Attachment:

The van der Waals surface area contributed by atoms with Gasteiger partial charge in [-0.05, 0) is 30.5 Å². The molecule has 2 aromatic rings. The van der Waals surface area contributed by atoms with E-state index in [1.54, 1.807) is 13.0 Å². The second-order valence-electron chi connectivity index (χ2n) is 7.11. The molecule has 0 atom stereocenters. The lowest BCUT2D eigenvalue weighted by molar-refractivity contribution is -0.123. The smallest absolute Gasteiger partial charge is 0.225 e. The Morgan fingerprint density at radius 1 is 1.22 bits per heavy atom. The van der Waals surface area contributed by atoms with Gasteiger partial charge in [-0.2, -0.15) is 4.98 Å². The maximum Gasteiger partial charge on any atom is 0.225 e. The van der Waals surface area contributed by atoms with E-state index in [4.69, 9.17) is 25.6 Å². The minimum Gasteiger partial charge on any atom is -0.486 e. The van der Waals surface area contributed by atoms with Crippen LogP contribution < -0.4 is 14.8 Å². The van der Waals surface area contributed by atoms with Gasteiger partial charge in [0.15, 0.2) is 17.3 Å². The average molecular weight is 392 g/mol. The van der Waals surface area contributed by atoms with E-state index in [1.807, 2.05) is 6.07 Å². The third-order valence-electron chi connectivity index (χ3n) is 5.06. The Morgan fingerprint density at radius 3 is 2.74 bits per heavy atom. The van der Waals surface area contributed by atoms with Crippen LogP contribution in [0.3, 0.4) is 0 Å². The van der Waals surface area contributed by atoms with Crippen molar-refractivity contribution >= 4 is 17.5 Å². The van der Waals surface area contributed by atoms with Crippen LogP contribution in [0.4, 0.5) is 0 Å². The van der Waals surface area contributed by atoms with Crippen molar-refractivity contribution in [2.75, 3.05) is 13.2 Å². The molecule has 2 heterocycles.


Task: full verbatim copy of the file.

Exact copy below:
The van der Waals surface area contributed by atoms with Gasteiger partial charge in [-0.05, 0) is 30.5 Å². The molecule has 2 aromatic rings. The van der Waals surface area contributed by atoms with E-state index in [1.54, 1.807) is 13.0 Å². The second-order valence-electron chi connectivity index (χ2n) is 7.11. The molecule has 0 atom stereocenters. The lowest BCUT2D eigenvalue weighted by molar-refractivity contribution is -0.123. The smallest absolute Gasteiger partial charge is 0.225 e. The Morgan fingerprint density at radius 1 is 1.22 bits per heavy atom. The van der Waals surface area contributed by atoms with Gasteiger partial charge in [-0.2, -0.15) is 4.98 Å². The maximum Gasteiger partial charge on any atom is 0.225 e. The van der Waals surface area contributed by atoms with E-state index in [4.69, 9.17) is 25.6 Å². The minimum Gasteiger partial charge on any atom is -0.486 e. The van der Waals surface area contributed by atoms with Crippen LogP contribution < -0.4 is 14.8 Å². The van der Waals surface area contributed by atoms with Gasteiger partial charge in [0.15, 0.2) is 17.3 Å². The average molecular weight is 392 g/mol. The van der Waals surface area contributed by atoms with E-state index in [1.807, 2.05) is 6.07 Å². The third-order valence-electron chi connectivity index (χ3n) is 5.06. The Morgan fingerprint density at radius 3 is 2.74 bits per heavy atom. The van der Waals surface area contributed by atoms with Crippen LogP contribution in [0.3, 0.4) is 0 Å². The van der Waals surface area contributed by atoms with Crippen molar-refractivity contribution >= 4 is 17.5 Å². The van der Waals surface area contributed by atoms with Crippen LogP contribution in [0.4, 0.5) is 0 Å². The van der Waals surface area contributed by atoms with Crippen molar-refractivity contribution in [2.75, 3.05) is 13.2 Å². The molecule has 2 heterocycles.